Having said that, don’t be afraid to be bold, even where your main audience is more traditional. The use of bright colours and bold iconography draws the eye and may get your recognised from a competitor.

As with most things, branding is about striking a balance, between old and new, eye-catching and garish or traditional vs innovative.

Sometimes throwing everything away is not appropriate and instead of a full rebrand, it may be more suitable to just refresh your existing branding with new colours and elements. This is especially true of recognisable brands.

At the end of the day, someone like Coca Cola has gone through several rebrands, but certain elements will always remain.

You can’t have everything, do not forget this or your brand will lack cohesion and look messy. 

Step 3 – The best-laid plans…

Failing to plan, is planning to fail. A lot goes into a rebrand. Even before pen is put to paper and new logos are drawn out you should consider the cost and logistics of implementing a new brand and agree to these or else it will be a wasted process.

Be clear in your brief if you are working with an outside agency. Provide them with your values, show them examples of what you do and do not like, BUT do not constrict their creativity.

You are paying creative people to be creative. If they do something you do not like, do not dismiss it and move on. Feedback your thoughts, what elements you do and do not like. It is only by taking these steps that you can decide on a final brand.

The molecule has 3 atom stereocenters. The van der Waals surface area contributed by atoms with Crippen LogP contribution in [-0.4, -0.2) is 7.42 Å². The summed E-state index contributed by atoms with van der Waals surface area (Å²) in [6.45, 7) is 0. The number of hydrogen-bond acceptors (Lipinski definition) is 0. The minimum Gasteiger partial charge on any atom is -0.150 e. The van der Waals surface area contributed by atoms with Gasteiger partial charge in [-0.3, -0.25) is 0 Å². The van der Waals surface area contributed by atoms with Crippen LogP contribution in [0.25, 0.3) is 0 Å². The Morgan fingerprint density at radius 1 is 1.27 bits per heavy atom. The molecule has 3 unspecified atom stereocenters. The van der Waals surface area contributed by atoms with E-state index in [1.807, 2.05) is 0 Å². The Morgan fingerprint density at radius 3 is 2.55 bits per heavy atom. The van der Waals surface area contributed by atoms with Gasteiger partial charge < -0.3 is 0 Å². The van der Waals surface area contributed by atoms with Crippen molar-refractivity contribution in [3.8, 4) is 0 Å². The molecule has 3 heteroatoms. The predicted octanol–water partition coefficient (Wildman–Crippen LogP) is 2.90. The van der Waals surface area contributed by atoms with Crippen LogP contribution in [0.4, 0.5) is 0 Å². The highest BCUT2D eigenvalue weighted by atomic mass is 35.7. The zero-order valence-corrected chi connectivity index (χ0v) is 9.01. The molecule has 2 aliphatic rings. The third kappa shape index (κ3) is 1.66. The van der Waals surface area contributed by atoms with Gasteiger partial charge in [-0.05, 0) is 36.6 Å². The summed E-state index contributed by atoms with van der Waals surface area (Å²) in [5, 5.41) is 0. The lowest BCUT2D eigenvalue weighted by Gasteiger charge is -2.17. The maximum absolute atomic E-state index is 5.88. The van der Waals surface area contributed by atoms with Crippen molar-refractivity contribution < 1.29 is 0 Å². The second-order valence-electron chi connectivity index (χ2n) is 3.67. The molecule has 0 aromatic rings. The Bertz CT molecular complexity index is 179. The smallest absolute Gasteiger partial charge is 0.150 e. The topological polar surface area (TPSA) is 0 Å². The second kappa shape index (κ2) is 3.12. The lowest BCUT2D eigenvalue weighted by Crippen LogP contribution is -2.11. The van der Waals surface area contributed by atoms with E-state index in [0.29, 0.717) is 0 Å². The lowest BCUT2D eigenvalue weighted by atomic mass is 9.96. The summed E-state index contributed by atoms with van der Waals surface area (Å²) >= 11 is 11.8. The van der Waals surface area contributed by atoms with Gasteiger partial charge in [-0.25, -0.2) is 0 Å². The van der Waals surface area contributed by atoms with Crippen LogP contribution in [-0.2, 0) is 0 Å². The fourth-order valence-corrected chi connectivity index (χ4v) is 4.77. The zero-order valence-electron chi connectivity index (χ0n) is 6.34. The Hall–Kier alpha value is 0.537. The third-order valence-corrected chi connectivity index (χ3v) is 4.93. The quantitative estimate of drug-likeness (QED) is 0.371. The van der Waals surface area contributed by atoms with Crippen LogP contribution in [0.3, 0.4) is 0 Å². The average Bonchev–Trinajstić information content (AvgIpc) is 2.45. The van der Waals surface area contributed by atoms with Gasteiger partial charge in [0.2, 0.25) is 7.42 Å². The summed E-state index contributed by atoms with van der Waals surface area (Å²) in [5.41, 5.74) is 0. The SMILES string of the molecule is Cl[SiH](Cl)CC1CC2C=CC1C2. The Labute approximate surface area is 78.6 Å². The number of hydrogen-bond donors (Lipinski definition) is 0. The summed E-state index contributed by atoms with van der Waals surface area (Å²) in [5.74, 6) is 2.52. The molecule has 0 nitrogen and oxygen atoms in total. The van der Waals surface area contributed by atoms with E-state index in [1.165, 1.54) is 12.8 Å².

However, this is just the start of the process. Once a brand is decided it is then time to consider how the brand will be rolled out and promoted. A timeline should be created and adhered to as best as can be, but don’t be afraid to delay a launch if conditions aren’t right.

Step 4 – Get the team onside

Many firms think that clients will give them the greatest headaches when it comes to a rebrand, but few consider the impact on employees – particularly where something more radical is being suggested.

If you have long-serving members of staff, who have not previously experienced a rebrand the experience can be quite jarring.

By keeping your team out of the picture until the last minute, especially more senior members of the team, can have a significant impact on morale.